A lot of what we know about sleep today has only been investigated in the last 30 years or so, and much of this research has proven that a good night’s sleep isn’t a luxury; it’s a necessity. As demonstrated by devastating events caused or influenced by sleep deprivation, like the Challenger explosion in 1986 or the Exxon-Valdez spill in 1989, not getting enough sleep can have serious consequences, both for individuals and for societies.
So, because sleep is so important for our health and wellbeing – it’s one of the four pillars of healthy living, together with exercise, good nutrition, and relaxation – we have compiled a list of the 30 most fascinating, intriguing, and insightful research-backed facts and statistics about this fantastic nighttime habit of ours.
Sleep Facts and Statistics
- Humans spend one-third of their lives sleeping.
- Americans sleep 6.8 hours daily on average.
- 35 percent of Americans don’t get the recommended seven hours of sleep each night.
- Lack of sleep is linked to several chronic conditions, like type 2 diabetes, depression, obesity, and heart disease.
- Falling asleep should take you 10 to 20 minutes. If it takes you less than five minutes to fall asleep, chances are you are sleep deprived.
- 50-70 million US adults have a diagnosed sleep disorder
- In a nation-wide sleep survey, nearly 38 percent of respondents reported unintentionally falling asleep during the day at least once during the previous month.
- Driving while sleepy or drowsy is similar to driving under the influence of alcohol. In fact, going 16 hours without sleep is the equivalent (reaction times, ability to sustain attention, awareness of hazards) of driving with a blood alcohol concentration of 0.08%, the US legal limit.
- According to the National Highway Traffic Safety Administration, there are about 100,000 police-reported car crashes every year that involve drowsy driving.
- People are three times more likely to be involved in a traffic accident if they are fatigued.
- Disrupted sleep is the most common sleep problem, with short-term sleepless issues reported by about 30 percent of US adults.
- Snoring is the number one cause of sleep disruption for about 90 million Americans.
- The percentage of disrupted sleep instances increases with age, with 50 to 70 percent of older adults reporting difficulties sleeping at night.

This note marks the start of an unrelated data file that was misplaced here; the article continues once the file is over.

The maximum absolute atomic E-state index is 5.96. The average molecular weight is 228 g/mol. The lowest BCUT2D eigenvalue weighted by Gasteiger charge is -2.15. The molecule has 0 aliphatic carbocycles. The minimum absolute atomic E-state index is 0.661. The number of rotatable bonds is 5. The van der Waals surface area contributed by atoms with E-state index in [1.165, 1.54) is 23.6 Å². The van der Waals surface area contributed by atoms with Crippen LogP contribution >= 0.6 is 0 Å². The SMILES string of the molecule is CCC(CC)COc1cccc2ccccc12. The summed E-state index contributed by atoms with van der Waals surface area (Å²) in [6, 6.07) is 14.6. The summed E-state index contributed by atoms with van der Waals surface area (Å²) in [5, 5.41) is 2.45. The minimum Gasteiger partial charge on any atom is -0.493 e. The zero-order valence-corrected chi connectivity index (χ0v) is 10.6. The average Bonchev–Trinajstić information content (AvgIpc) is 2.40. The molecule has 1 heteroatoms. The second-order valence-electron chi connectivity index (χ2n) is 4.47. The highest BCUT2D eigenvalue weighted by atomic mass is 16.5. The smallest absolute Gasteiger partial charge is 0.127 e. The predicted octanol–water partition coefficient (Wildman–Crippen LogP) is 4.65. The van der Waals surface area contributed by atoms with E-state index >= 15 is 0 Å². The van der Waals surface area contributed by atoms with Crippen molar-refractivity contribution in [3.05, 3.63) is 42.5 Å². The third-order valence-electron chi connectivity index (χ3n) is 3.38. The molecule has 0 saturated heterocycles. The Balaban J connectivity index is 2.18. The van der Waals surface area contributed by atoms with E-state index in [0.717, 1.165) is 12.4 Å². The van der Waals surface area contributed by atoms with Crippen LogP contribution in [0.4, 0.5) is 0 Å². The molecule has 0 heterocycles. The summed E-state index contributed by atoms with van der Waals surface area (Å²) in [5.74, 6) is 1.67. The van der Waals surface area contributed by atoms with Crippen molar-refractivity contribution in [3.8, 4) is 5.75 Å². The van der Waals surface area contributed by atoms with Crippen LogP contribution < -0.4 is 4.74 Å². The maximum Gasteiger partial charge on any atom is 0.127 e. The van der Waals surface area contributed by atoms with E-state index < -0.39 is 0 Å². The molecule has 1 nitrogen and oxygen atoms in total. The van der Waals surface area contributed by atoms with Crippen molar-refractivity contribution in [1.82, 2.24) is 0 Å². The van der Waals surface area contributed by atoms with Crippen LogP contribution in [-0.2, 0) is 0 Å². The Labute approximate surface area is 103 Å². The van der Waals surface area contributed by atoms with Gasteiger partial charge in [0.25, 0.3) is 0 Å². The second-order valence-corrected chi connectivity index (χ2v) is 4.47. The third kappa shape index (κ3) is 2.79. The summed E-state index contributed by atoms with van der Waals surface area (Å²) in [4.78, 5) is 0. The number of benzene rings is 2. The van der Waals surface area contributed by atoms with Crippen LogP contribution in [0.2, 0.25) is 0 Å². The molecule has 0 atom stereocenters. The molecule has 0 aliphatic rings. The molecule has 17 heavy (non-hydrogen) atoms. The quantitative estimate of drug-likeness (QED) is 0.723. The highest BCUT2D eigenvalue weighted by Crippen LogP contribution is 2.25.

- 97 percent of teenagers don’t get the recommended amount of sleep.
- Three-quarters of those who suffer from depression also experience sleeping difficulties.
- Sleep deprivation decreases pain tolerance.
- Humans are the only mammals that put off sleep purposely.
- 75 percent of people dream in color nowadays. Before the invention of color television, only 15 percent did.
- Studies have shown promising effects in the use of melatonin to shorten the time it takes to fall asleep and reduce the number of awakenings during the night.
- People who don’t get enough sleep tend to be hungrier. That is because sleep deprivation affects leptin (an appetite-regulating hormone) production.
- Regular exercise can help improve sleep patterns. Exercising before bed, however, may make it harder to fall asleep.
- The average person has 4-6 dreams every night.
- You can only dream of faces you have already seen.
- We forget 50 percent of our dreams within the first five minutes of waking up.
- You can’t “catch up” on sleep. Studies show that sleeping in during weekends to compensate for lost sleep decreases reaction time and ability to focus.
- Blue light (from your phone, computer, etc.) suppresses melatonin’s secretion, making it harder to fall asleep.
- Beauty sleep is real! Sleep regenerates your skin cells and promotes healing from environmental damage (UV rays, oxidative stress, dirt, etc.)
- Humans usually experience peak tiredness at two times in a 24-hours period: 2:00 am and 2:00 pm.
- Some research shows that people are more likely to sleep better during a new moon and worse during a full moon, though the reasons are still unclear.
- Somniphobia is the fear of falling asleep.
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